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Hello there, my name's Mrs. Judith and I'm taking your lesson today.

Last lesson, Mrs. Donnie gave you a practise activity, and she asked you to collect various items that you had in your house that come in groups of two.

What did you find? Wow! I found lots of 2p coins in my house.

Here, there are two five times.

Two, five times is equal to? That's right, 10.

Did you have a go at writing out your two-times table both ways like Mrs. Donnie asked you? Have you got it there? Fantastic.

We're going to practise saying it together.

And we're going to say using our stem sentence at the top.

And we're going to say the one on the left-hand side first.

Are you ready? You might need to help me out if I leave out some of the products.

So zero two is zero.

One two is two.

Two twos are four.

Three twos are six.

Four twos are eight.

Five twos are.

Six twos are 12.

Seven twos are 14.

Eight twos are 16.

Nine twos are.

Ten twos are 20.

11 twos are.

And 12 are 24.

Wow! That was fantastic.

We're going to say on the right-hand side right now.

And it's new to us, isn't it? So we'll go a little bit slower to help us get it right.

Two, zero times is zero.

Two, one time is two.

Two, two times is four.

Two, three times is six.

Two, four times is eight.

Two, five times is.

Two, six times is 12.

Two, seven times is 14.

Two, eight times is 16.

Two, nine times is 18.

Two, 10 times is 20.

Two, 11 times is 22.

Two, 12 times is 24.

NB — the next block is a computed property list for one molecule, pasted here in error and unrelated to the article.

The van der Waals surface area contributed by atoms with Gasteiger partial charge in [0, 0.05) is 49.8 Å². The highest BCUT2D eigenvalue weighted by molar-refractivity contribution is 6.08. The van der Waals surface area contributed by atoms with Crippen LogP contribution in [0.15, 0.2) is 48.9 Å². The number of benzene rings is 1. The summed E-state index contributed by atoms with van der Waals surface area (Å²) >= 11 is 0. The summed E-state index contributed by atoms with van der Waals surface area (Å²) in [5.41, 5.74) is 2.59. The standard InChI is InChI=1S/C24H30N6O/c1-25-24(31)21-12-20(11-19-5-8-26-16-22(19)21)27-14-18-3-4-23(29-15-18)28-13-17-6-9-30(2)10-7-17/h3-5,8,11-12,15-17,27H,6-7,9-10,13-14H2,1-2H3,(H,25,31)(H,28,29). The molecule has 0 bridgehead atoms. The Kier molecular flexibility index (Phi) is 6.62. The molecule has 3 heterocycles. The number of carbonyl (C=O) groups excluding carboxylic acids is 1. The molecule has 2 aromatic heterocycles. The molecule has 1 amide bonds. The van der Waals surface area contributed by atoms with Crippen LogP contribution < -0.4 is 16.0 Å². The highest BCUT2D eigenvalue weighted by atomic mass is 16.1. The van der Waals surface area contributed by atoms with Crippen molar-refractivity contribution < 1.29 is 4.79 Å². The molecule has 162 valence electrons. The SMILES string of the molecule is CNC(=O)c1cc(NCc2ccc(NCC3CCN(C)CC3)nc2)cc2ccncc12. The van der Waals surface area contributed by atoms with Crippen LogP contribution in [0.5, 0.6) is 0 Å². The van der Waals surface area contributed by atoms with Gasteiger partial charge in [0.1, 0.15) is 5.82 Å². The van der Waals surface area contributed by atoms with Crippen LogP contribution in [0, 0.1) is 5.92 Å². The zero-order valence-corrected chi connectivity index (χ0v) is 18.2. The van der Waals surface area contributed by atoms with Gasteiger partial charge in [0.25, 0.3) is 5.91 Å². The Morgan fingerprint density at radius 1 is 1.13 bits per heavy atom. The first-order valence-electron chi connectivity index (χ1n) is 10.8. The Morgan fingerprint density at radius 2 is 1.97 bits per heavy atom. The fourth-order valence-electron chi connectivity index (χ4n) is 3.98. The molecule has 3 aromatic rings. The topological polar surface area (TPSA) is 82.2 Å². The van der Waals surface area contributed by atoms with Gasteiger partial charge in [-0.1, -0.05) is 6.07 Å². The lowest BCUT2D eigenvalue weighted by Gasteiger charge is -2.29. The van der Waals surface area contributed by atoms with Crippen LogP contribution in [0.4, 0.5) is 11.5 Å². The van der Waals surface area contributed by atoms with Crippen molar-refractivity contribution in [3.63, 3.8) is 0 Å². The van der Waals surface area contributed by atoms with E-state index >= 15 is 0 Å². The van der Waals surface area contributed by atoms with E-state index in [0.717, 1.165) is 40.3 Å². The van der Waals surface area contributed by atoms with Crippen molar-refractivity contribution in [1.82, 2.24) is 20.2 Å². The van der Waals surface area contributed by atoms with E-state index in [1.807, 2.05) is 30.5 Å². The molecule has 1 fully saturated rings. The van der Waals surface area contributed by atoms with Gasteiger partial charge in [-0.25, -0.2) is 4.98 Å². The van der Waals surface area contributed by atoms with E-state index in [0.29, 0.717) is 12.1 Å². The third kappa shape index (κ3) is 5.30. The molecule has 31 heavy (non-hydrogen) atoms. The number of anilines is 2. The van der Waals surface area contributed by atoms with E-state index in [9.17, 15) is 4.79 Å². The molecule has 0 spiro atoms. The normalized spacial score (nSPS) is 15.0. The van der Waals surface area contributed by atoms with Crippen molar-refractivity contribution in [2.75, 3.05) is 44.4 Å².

Oh, you did that so well that time.

Well done.

I'm going to challenge you now.

I wonder, if I highlight some of the equations, do you think you could say them using our stem sentences? I bet you can.

Are you ready? You're right, six twos are 12.

Should we see if there's another one? That's right.

Two, 11 times is 22.

Two, six times is 12.

Two, two times is four.

12 twos are 24.

Okay, we're going to practise saying pairs of equations now using our stem sentences.

Are you ready? Your turn first.

Yes.

Six twos are 12.

Two, six times is 12.

Three twos is six.

Two, three times is six.

And our last one, 11 twos are 22.

Two, 11 times is 22.

Wow! You really know your two-times table facts.

Well done.

Can you have a look at this picture now and tell me what you can see? Did you see four nests with two eggs in them? Yeah, there are two eggs in each group, aren't they? Four groups of two eggs.

There are four groups of two.

What's the product? That's right, four times two is equal to eight.

Four twos are eight.

How else could I write the equation for this picture? Did you do this? Two, four times is equal to eight.

There are two, four times; two, four times is eight.

So I want you to tell me now, in this equation, what does the four represent? That's right, it's the four groups.

What does the eight represent? That's right, the eight represents how many eggs there are all together.

So what does the two represent? Yes, the two represents the two eggs in each group.

What about in this equation? What does the two represent? Yes, it still represents the two eggs in each nest, the two eggs in each group.

And what does the four represent? Yes, the four groups.

And what does the eight represent? That's right, the number of eggs all together.

Can you really focus on these equations now, and can you tell me what is the same about them? Did you say that the product was the same? That's right, the product of both equations is eight.